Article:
Flywheel advice needed

Ok attached is a picture of my flywheel and as can be seenit has a ridge on it (less than a 1/64 ")
question is do you think this can be machined out and still have enough meat or should I bite the bullet and get myself a aluminium one ?

would really love your thoughts

Should machine out just fine.

1 Like

That’s what I’m hoping i heard somewhere but may not be true that it has to be ground and not milled?

Rotary milling, then a surface grind is what most reputable shops do.

If Gary has the crank out of the block would you advise bolting the flywheel to the crank
to check run out , if any ?

The machine shop should be able to do that, wrt the mating surface, for the crank.

just curious, what engine size and was it a spring or diaphragm clutch? Pat

OK I’ll try to respond all in one answer.
Damn you gotta love this site.
Wiggles:- that’s what I’m hoping
Peterjb:_ That’s a good idea but at the moment it is on an engine stand
Matchlesspat:_ not sure how this is relevant or is it perhaps a fetish of yours :slight_smile:
or maybe you have some information that I can use (please)

As always thanks for all the input VERY much appreciated.


dumb ass I forgot to answer

its a spring clutch

You don’t say what this is going into, but in general, absent any other drive train modifications, an aluminum flywheel will make moving from a dead stop more difficult. If this is a heavier saloon, an aluminum flywheel is not for you. Rule of thumb: Light car, light flywheel, heavy car heavy flywheel. Same for the rear axle ratio. Under 3.54, heavy flywheel, 3.73 and up, light flywheel.

1 Like

Good thoughts, although I have fitted a light one to my my E Type and that seems fine, but this is going on my MKII 3.8.

Kerb weight of the E is 2900 lbs and the MKII is 3300 lbs not a huge difference but maybe enough to make what you say worth thinking about.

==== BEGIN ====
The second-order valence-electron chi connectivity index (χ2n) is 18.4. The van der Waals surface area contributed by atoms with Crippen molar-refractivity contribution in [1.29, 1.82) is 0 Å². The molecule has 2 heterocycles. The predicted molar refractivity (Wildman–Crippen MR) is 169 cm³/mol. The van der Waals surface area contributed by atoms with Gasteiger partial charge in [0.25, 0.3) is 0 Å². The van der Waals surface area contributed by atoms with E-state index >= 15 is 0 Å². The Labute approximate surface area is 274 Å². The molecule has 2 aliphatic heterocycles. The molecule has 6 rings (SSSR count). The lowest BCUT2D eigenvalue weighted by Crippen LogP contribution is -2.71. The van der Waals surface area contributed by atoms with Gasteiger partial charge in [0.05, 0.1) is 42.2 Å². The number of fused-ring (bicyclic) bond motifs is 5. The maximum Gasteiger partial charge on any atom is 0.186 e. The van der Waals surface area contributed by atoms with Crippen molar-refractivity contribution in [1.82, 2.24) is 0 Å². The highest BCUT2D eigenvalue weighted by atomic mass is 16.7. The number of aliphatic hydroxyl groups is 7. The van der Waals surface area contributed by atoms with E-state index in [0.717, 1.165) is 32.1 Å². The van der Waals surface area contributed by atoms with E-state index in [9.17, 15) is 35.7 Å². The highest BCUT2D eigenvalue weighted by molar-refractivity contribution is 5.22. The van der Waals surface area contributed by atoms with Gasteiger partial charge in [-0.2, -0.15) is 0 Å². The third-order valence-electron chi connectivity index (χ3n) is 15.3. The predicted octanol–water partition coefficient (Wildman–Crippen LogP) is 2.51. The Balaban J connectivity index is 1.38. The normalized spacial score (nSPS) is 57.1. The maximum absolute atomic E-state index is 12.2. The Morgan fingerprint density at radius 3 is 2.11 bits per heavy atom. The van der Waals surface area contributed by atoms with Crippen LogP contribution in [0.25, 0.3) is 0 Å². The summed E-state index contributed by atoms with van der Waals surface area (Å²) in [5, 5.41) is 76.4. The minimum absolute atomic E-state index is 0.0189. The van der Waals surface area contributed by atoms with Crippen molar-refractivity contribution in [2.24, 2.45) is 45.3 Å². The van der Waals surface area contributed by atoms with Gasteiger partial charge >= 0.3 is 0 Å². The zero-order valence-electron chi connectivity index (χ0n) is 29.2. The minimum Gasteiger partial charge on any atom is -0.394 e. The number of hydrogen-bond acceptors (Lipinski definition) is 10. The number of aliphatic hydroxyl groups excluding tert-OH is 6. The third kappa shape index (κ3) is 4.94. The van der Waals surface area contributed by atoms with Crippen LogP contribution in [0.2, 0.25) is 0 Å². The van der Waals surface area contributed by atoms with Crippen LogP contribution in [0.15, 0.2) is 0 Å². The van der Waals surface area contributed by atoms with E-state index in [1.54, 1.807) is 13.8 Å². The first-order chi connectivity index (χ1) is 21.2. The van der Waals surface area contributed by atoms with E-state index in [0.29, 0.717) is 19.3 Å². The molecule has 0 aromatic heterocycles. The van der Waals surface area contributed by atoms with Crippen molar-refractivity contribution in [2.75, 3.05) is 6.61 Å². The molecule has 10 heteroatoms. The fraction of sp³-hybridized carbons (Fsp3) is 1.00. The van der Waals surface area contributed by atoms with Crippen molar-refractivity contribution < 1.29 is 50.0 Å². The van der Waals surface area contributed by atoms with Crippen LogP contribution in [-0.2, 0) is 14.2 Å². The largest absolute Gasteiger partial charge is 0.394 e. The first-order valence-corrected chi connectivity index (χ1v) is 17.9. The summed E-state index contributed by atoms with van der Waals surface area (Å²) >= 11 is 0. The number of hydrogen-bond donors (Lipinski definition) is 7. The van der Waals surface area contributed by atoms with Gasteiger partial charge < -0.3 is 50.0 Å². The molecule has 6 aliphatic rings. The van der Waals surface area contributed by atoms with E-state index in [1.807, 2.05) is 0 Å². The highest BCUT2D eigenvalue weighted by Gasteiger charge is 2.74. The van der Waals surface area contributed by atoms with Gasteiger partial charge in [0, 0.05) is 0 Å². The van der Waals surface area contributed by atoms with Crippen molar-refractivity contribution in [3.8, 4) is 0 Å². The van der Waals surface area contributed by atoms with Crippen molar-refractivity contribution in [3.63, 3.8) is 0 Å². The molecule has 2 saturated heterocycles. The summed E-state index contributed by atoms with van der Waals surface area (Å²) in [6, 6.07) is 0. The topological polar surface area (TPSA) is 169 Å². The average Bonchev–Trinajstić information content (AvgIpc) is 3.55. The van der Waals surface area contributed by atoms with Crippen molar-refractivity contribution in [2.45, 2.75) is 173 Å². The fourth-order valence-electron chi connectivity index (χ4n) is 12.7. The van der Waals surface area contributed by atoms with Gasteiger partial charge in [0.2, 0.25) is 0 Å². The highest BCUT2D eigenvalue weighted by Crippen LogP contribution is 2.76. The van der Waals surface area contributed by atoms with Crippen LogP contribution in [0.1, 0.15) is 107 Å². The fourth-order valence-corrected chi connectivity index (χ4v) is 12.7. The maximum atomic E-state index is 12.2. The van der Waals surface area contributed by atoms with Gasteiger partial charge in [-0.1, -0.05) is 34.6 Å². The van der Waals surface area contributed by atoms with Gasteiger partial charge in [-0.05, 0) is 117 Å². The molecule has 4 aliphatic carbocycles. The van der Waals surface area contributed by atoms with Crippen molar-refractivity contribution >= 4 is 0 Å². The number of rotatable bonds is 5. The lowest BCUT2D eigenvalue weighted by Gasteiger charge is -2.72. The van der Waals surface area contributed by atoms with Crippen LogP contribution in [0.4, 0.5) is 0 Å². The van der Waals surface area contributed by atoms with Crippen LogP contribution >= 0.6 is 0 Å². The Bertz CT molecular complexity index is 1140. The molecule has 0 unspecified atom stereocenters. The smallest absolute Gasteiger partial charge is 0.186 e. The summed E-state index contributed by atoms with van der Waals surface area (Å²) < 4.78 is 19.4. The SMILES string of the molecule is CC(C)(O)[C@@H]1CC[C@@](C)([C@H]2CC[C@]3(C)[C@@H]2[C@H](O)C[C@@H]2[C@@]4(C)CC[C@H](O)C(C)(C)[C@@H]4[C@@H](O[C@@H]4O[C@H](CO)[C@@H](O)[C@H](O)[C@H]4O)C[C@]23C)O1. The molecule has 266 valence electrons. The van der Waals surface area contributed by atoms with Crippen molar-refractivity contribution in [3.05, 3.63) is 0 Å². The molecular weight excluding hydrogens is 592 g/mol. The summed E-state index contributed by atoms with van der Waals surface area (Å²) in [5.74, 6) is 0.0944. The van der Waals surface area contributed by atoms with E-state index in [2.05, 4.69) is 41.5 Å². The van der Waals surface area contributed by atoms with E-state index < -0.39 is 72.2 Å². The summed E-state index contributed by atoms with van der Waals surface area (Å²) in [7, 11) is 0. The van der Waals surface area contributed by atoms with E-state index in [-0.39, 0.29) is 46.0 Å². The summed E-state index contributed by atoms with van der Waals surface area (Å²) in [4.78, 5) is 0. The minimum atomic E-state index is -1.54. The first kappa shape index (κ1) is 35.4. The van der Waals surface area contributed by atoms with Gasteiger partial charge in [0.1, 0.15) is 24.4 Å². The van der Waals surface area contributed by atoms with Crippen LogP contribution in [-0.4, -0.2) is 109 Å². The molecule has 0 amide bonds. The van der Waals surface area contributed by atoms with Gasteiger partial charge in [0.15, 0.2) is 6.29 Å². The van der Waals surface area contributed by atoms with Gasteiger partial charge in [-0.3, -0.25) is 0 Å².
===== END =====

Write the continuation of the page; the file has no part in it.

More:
FYI, When my shop disassembled my 3.8 engine from my S Type, manufactured in November '64, they found the flywheel was drilled for both the spring clutch (10 inch) and diaphragm clutch (9.5 inch). That makes it simpler for me as I plan to upgrade to the diaphragm type for ease of operation.

Now that’s a really good thought and my flywheel has a lot of extra holes drilled, so maybe mine also may take the diaphragm clutch ?.

To me - ultimate goal would be a 10" diaphragm. But this does not come from Jag linepup AFAIK.
This would make things easier with T-5 setup (Jeep 10" clutch plate).

Mine had the additional holes but they weren’t the correct diameter and thread. I decided to use the original spring type.

Well check out the Laycock 10” diaphragm fitted to early 4.2 E Types,
you might find one NOS.
Peter B

I used a spring type 10" pressure plate with a standard mustang 10" disc (for my T5). Works great, it’s not too heavy on the leg (as everyone said it would be) and grabs really hard and firmly.

Gary, pull those pressure plate locating pins out first if you can and save them. I drilled a smaller pilot hole straight through so I can punch them out next time. Or the shop may do it. Then the shop can just cut straight over the whole face, much easier for them.

1 Like

Great thought I am going to remove them and I love your idea of drilling a hole which means I shall have to use my new drill press that I set up after owning it for 5 years :).

Um… be VERY careful, using a inexpensive drill press to drill a precise-location hole: normal twist bits and cheap drill presses do not easily do precision drilling.